After a tumultuous year, spurred on by ‘the incident’ which reverberated around the world, R&B star Chris Brown is back and looking to reassert his place at the top with new LP ‘Graffiti’ (due December 7th in the UK // December 8th US). With the world’s glaring eyes fixated on the performance of the project, it’d be hard to deny that this is the most important record the 20 year old will ever release. Therefore, it’s no surprise that the album, Brown’s 3rd, boasts production from some the industry’s most renowned hit-makers and artists alike.Array
The question on the lips of many, though, is: Does ‘Graffiti’ do enough to redeem Brown in the court of public opinion? I vote ‘Yes!’, albeit cautiously…
Largely comprised of up-tempo, club-destined tracks, the 13 song set kicks off to a cracking start with the Swizz Beats produced ‘I Can Transform Ya’. Featuring Lil’ Wayne, the track– one of the album’s lead singles – sees Brown enlist rapper-like delivery in detailing how he can change the life of a lucky lady. Beyond being a rather good ode to self-indulgence, the song formally introduces the listener to a markedly different Chris Brown in comparison to the clean-cut teen who burst onto the scene back in 2005. In its place, an older, lyrically fearless, and sexually-unguarded Brown pervades the record.
Indeed, on the ridiculously catchy ‘Sing Like Me’ (produced by Los Da Mystro), Brown delivers the suggestive lyrics (“looking for a ‘right now’ don’t need no wifey”) with such subtlety that one almost forgets the risqué nature of what he’s singing (a feat only Janet Jackson has perfected better). Whilst elsewhere, the sexual undertones become overtones, on the Tank-assisted ‘Take My Time’. Ushered in by African drums, and featuring a distinct 90s R&B aura (especially the vocal arrangements), the track – put simply -oozes sex (sound effects inclusive). Put it this way, if ‘Take You Down’ (from Chris’ last LP ‘Exclusive’) had an older, more experienced and all-round kinkier cousin, this would be it.
Not to be mis-pegged as a bedroom record, the album also excels with its grittier offerings, particularly The Runners produced ‘What I Do (ft. Plies)’ and ‘Wait’, which was crafted by Polow Da Don and features Trey Songz and The Game. Brown re-enlists his rapper-esque tongue on street-anthem ‘What I Do’ (yes, street anthem), really surprising with his rapid-fire delivery. While the banger ‘Wait’ hits a home-run with stellar production, which Brown, Songz and Game ride effortlessly. The selection of Songz for the record is somewhat ‘hit’ and ‘miss’ in that, while he compliments the track well, more times than not he and Brown sound too alike – making it difficult to distinguish who is singing. Nonetheless, a great track.
Produced by Brian Kennedy, ‘Pass Out (ft. Eva Simmons)’, is a blazing up-tempo, which should assemble clubbers of all persuasions on dance-floors across the globe. Featured is a sample of Eric Prydz club classic ‘Call On Me’, which works surprisingly well.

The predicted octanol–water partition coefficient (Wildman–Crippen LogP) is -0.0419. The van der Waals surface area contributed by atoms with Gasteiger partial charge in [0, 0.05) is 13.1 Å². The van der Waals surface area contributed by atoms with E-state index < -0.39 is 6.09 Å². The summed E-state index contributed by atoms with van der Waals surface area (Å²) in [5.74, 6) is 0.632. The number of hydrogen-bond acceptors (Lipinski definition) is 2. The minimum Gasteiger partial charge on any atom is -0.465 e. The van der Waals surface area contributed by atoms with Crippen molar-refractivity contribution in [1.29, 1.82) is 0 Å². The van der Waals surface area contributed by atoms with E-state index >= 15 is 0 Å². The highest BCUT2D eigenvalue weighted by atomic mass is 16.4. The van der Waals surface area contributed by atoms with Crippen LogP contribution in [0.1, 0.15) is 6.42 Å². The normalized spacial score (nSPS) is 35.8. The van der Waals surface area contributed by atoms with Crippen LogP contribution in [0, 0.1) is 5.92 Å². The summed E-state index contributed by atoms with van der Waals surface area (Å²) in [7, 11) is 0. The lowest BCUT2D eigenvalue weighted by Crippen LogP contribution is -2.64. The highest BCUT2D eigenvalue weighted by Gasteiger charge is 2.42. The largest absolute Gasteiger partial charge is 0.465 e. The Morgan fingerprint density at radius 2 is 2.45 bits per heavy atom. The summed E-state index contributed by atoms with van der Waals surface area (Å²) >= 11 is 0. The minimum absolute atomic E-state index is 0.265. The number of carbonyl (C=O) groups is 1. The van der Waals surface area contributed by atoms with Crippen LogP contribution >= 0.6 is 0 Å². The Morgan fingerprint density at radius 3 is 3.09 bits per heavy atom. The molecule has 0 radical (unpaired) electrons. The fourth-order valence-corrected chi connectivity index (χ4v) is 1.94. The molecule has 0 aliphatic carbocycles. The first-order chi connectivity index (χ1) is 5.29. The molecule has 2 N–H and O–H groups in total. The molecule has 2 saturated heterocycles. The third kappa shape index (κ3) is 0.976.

It is the lyrically explosive ‘Famous Girl’, however, that is undeniably the album’s centre-piece and will have MANY tongues wagging. The song’s sparse production allows for the illumination of its lyrical content – which is explicitly aimed at a certain Rihanna (yes you read right, and will want to read on!) The reflective mid-tempo sees Brown acknowledge his fault in the relationship breaking down, however there are quite shocking revelations levelled up against his one-time love. Lyrics include: “Drake would say you’re the best he ever had…everywhere we go, rumours follow…yet I still love you” // “should have known you’d break my heart” // “…you were the first to play the game…though I was wrong for cheating in the beginning ” // “I was wrong for writing Disturbia”. Brazen, naked and deeply insightful, this drum-driven cut highlights that there’s more to the pair’s story than meets the eye and ear. My jaw is still on the floor.
Elsewhere, while epic ballad ‘Crawl’ (produced by The Messengers) serves as one of the album’s standout cuts, really showcasing Brown’s matured vocals, it’s largely the LP’s slower-paced offerings which leave much to be desired. Besides not re-capturing the grandeur of ‘Crawl’ or exhibiting Brown’s artistic growth as well, tracks such as ‘So Cold’ and ‘Lucky Me’ sound as if they were placed on the record with the sole intent of garnering pity. Particularly interesting to note is the sarcastically titled ‘Lucky Me’, for in reality Chris couldn’t be any luckier to even have a record out, a fact I’m sure he should be/is grateful for. Hence, the poor-me gig could have been left on the cutting-room floor. Other tracks which could have joined it there include 80s Synth-Pop filler ‘I.Y.A (I Wanna Wake Up In Your Arms)’ and ‘I’ll Go’ (produced by Brian Kennedy) – which sounds a little too similar to Oasis’ ‘Stop Crying Your Heart Out’ (I kid you not).
Despite its shortcomings, ‘Graffiti’ succeeds much more than it doesn’t. Brown’s newly-embraced adulthood, a recurrent theme during the album, never comes across as contrived or pretentious. Instead, listeners will eject the CD at the end of its run-time having acquired a deeper sense of who Chris Brown is. Between the album’s highly charged up-tempo’s (which seem to have been specifically crafted with his trademark choreography in mind), mid-tempos and ballads, Brown bares all lyrically, vocally, and artistically. A great album by an artist, who regardless of the odds, is destined for great things.